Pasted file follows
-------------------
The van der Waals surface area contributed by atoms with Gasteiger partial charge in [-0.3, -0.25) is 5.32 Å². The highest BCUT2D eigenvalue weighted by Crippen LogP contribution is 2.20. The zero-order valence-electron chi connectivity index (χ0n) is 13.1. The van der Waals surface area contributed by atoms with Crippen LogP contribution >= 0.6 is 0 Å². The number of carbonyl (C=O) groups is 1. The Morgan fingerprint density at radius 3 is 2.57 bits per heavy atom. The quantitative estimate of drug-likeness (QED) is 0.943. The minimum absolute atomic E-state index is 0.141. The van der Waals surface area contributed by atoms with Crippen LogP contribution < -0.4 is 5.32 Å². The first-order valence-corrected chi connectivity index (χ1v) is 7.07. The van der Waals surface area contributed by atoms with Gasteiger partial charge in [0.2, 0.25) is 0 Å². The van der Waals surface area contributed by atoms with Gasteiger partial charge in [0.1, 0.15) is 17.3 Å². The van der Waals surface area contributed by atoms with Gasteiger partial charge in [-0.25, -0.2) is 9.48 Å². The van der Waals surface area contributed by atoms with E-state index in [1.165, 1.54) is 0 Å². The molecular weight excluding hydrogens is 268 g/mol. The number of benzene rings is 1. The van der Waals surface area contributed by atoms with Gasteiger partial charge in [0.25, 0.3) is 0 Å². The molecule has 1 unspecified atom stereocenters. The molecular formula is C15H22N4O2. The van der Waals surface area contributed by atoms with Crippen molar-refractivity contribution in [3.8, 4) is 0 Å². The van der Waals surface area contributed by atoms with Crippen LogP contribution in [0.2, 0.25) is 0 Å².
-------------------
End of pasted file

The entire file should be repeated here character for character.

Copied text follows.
The van der Waals surface area contributed by atoms with Gasteiger partial charge in [-0.3, -0.25) is 5.32 Å². The highest BCUT2D eigenvalue weighted by Crippen LogP contribution is 2.20. The zero-order valence-electron chi connectivity index (χ0n) is 13.1. The van der Waals surface area contributed by atoms with Crippen LogP contribution >= 0.6 is 0 Å². The number of carbonyl (C=O) groups is 1. The Morgan fingerprint density at radius 3 is 2.57 bits per heavy atom. The quantitative estimate of drug-likeness (QED) is 0.943. The minimum absolute atomic E-state index is 0.141. The van der Waals surface area contributed by atoms with Crippen LogP contribution < -0.4 is 5.32 Å². The first-order valence-corrected chi connectivity index (χ1v) is 7.07. The van der Waals surface area contributed by atoms with Gasteiger partial charge in [0.2, 0.25) is 0 Å². The van der Waals surface area contributed by atoms with Gasteiger partial charge in [0.1, 0.15) is 17.3 Å². The van der Waals surface area contributed by atoms with Gasteiger partial charge in [-0.25, -0.2) is 9.48 Å². The van der Waals surface area contributed by atoms with E-state index in [1.165, 1.54) is 0 Å². The molecular weight excluding hydrogens is 268 g/mol. The number of benzene rings is 1. The van der Waals surface area contributed by atoms with Gasteiger partial charge in [0.25, 0.3) is 0 Å². The molecule has 1 unspecified atom stereocenters. The molecular formula is C15H22N4O2. The van der Waals surface area contributed by atoms with Crippen molar-refractivity contribution in [3.8, 4) is 0 Å². The van der Waals surface area contributed by atoms with Crippen LogP contribution in [0.2, 0.25) is 0 Å².